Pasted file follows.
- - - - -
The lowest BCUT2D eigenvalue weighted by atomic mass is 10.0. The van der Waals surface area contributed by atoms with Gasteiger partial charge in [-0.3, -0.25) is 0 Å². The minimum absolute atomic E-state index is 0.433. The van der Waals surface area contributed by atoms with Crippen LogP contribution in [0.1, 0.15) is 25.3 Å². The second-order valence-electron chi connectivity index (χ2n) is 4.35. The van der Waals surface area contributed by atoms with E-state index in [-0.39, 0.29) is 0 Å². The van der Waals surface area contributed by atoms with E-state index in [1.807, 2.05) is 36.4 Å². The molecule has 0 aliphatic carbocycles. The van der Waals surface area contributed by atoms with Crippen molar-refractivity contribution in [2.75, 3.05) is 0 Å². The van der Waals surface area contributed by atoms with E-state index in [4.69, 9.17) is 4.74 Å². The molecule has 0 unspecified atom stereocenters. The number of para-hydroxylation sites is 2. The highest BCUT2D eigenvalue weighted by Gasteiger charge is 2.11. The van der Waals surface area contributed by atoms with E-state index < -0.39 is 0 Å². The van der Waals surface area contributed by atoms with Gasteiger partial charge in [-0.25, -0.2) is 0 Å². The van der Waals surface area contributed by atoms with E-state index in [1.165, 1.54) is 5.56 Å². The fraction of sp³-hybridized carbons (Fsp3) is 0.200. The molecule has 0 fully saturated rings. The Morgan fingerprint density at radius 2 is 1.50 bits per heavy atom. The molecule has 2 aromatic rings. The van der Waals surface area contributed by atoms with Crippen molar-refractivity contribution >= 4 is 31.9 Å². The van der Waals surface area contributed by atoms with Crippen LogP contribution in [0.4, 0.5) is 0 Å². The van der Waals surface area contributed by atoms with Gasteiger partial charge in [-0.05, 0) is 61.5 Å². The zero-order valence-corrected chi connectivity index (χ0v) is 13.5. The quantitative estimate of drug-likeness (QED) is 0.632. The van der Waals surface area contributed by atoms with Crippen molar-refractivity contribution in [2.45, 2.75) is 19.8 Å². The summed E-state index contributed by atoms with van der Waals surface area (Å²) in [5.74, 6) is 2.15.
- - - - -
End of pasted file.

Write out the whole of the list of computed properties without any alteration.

The lowest BCUT2D eigenvalue weighted by atomic mass is 10.0. The van der Waals surface area contributed by atoms with Gasteiger partial charge in [-0.3, -0.25) is 0 Å². The minimum absolute atomic E-state index is 0.433. The van der Waals surface area contributed by atoms with Crippen LogP contribution in [0.1, 0.15) is 25.3 Å². The second-order valence-electron chi connectivity index (χ2n) is 4.35. The van der Waals surface area contributed by atoms with E-state index in [-0.39, 0.29) is 0 Å². The van der Waals surface area contributed by atoms with E-state index in [1.807, 2.05) is 36.4 Å². The molecule has 0 aliphatic carbocycles. The van der Waals surface area contributed by atoms with Crippen molar-refractivity contribution in [2.75, 3.05) is 0 Å². The van der Waals surface area contributed by atoms with E-state index in [4.69, 9.17) is 4.74 Å². The molecule has 0 unspecified atom stereocenters. The number of para-hydroxylation sites is 2. The highest BCUT2D eigenvalue weighted by Gasteiger charge is 2.11. The van der Waals surface area contributed by atoms with E-state index < -0.39 is 0 Å². The van der Waals surface area contributed by atoms with Gasteiger partial charge in [-0.25, -0.2) is 0 Å². The van der Waals surface area contributed by atoms with E-state index in [1.165, 1.54) is 5.56 Å². The fraction of sp³-hybridized carbons (Fsp3) is 0.200. The molecule has 0 fully saturated rings. The Morgan fingerprint density at radius 2 is 1.50 bits per heavy atom. The molecule has 2 aromatic rings. The van der Waals surface area contributed by atoms with Crippen molar-refractivity contribution >= 4 is 31.9 Å². The van der Waals surface area contributed by atoms with Crippen LogP contribution in [0.4, 0.5) is 0 Å². The van der Waals surface area contributed by atoms with Gasteiger partial charge in [-0.05, 0) is 61.5 Å². The zero-order valence-corrected chi connectivity index (χ0v) is 13.5. The quantitative estimate of drug-likeness (QED) is 0.632. The van der Waals surface area contributed by atoms with Crippen molar-refractivity contribution in [2.45, 2.75) is 19.8 Å². The summed E-state index contributed by atoms with van der Waals surface area (Å²) in [5.74, 6) is 2.15.